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NBA Enough Shirts (AP Photo/Marcio Jose Sanchez

After the Los Angeles sports community shared heartfelt messages on social media following the deadly shooting in nearby Thousand Oaks, California, NBA teams and players paid their respects to the shooting victims and their families with t-shirts with a simple, but strong message standing tall against gun violence.

On Saturday, players from the Los Angeles Clippers and Milwaukee Bucks wore a black t-shirt with “ENOUGH.” on the front and a the names of all 12 victims from the senseless mass shooting at Borderline Bar & Grill. The Los Angeles Lakers and Atlanta Hawks wore similar shirts at the Staples Center on Sunday night.

“We stand in unity to pay our respects to the 12 Angelenos who lost their lives and all those affected by this senseless tragedy,” the Clippers posted in a video on social media. “The entire Clippers organization is heartbroken, and in solidarity with you, our fans, and the nation. We at the Clippers are using our collective voice right now to tell the world that gun violence is never okay. We have had enough.”

It was only a matter of time before the LA sports teams paid tribute to victims and they did it in a very powerful way.

The Clippers, who had a moment of silence before Saturday’s game, have now made the shirts available for sale with “100 percent of the net proceeds benefitting the families of the victims of the Thousand Oaks tragedy through the Ventura County Community Foundation.”

NBA commissioner Adam Silver supports the decision for the players to wear the shirts, too.

“As I’ve always said, our players aren’t just ballplayers, they’re citizens,” Silver told ESPN. “They have strong feelings about what’s happening in society and they react to them. I think this was something that was a groundswell within the league. It came from the players and it spread by word of mouth from one team to another.”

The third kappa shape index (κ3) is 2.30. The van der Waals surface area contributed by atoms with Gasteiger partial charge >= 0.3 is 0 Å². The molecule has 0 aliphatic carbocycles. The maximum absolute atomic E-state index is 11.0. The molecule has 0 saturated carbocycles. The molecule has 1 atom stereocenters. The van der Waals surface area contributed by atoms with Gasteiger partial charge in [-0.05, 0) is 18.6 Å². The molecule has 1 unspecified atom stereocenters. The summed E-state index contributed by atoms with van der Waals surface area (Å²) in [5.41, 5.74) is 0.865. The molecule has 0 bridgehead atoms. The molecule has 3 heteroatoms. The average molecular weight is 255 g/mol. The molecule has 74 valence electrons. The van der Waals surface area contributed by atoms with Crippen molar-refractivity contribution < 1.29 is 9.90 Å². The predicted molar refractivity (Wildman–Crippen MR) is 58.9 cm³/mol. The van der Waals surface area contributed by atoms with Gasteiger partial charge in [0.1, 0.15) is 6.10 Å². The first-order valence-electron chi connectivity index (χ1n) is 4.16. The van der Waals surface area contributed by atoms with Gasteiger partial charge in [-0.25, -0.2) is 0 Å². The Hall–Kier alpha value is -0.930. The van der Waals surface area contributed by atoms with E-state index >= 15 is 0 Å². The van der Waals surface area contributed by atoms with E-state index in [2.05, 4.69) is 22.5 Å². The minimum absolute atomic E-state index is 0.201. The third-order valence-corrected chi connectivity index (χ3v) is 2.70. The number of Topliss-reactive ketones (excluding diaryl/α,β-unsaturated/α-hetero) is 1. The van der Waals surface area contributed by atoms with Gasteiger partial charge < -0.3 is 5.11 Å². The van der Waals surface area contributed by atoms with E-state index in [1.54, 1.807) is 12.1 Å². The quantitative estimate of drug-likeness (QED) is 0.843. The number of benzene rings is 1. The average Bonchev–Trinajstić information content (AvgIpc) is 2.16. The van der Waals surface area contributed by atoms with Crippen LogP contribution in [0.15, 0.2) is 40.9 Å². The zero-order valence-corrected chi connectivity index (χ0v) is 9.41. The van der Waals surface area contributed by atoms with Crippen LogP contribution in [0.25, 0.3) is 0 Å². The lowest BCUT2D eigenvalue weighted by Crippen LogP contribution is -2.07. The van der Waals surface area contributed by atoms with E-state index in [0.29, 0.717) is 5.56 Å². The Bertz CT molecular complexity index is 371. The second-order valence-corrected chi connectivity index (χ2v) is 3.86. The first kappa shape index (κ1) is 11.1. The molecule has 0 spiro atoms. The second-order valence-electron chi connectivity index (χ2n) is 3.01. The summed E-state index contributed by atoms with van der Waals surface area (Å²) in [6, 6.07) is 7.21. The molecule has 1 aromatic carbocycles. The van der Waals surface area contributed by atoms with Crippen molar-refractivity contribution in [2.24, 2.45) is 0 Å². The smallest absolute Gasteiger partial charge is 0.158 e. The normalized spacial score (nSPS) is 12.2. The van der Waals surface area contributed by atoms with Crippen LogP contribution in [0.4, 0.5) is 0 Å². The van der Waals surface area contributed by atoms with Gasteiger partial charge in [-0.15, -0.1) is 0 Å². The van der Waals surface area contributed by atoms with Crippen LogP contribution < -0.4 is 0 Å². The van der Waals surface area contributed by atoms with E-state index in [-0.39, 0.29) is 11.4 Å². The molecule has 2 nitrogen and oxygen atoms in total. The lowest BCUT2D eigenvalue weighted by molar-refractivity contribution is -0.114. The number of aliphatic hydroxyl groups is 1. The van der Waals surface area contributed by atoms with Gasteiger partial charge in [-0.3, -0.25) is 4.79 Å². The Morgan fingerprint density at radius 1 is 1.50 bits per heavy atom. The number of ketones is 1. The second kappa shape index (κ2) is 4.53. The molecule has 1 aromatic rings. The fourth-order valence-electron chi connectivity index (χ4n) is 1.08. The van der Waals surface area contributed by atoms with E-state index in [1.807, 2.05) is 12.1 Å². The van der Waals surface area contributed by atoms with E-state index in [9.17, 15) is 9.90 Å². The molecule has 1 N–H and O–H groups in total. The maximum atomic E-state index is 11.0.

“It obviously began here in California and other teams around the league supported them,” Silver continued. “Again, I support our players’ desire to speak out on issues that are important to them and important to society.”

Lakers superstar forward LeBron James even shared his reaction and thoughts on the Thousand Oaks shooting following an 107-106 win late Sunday night:

“Probably the same that went through everybody’s mind: ‘Not again.’ Or: ‘Wow. What the hell?’ Probably some more explicit terms that I won’t say right here. It’s just how do we clean up this. … It all comes back to this gun situation that we have in America and gun violence. I don’t want to go into that right now, but I can do it at a later point. We know that these people are just being able to go and buy guns and do things with them, and innocent lives are being taken at young ages. Young ages.

“You know, when I was younger we didn’t really have to worry about gun violence too much. I mean, if you had a problem with somebody you kind of fist it out and move on. And now, it’s like people are like shooting it out and don’t even have a problem with somebody. They just got a problem with themselves or a problem with the situation that they’re in.

“It’s just very troubling times for everyone and for parents. It’s just how can you be comfortable with sending your kids to school or sending them to church or sending them to the movies or sending them to the mall? Those are kind of like the great havens when I was growing up: school, church, go to the mall, go to a sporting event. That was like heaven. You know? And it’s kind of scary at this point and time.” — LeBron James

There is no way to undo such a terrible tragedy with the Thousand Oaks shooting, but you better believe players in the NBA, and across all professional sports, will make sure their voices are heard in standing tall against gun violence.

READ MORE: As Fires Rage, California Communities Get Help from San Francisco 49ers

Author placeholder image About the author:
With over 10 years of sports writing experience, Brett has covered some of the top local, regional, and national sporting events in the Heartland for both print and digital platforms. He is a graduate of Kansas State University and resides in Austin, Texas.
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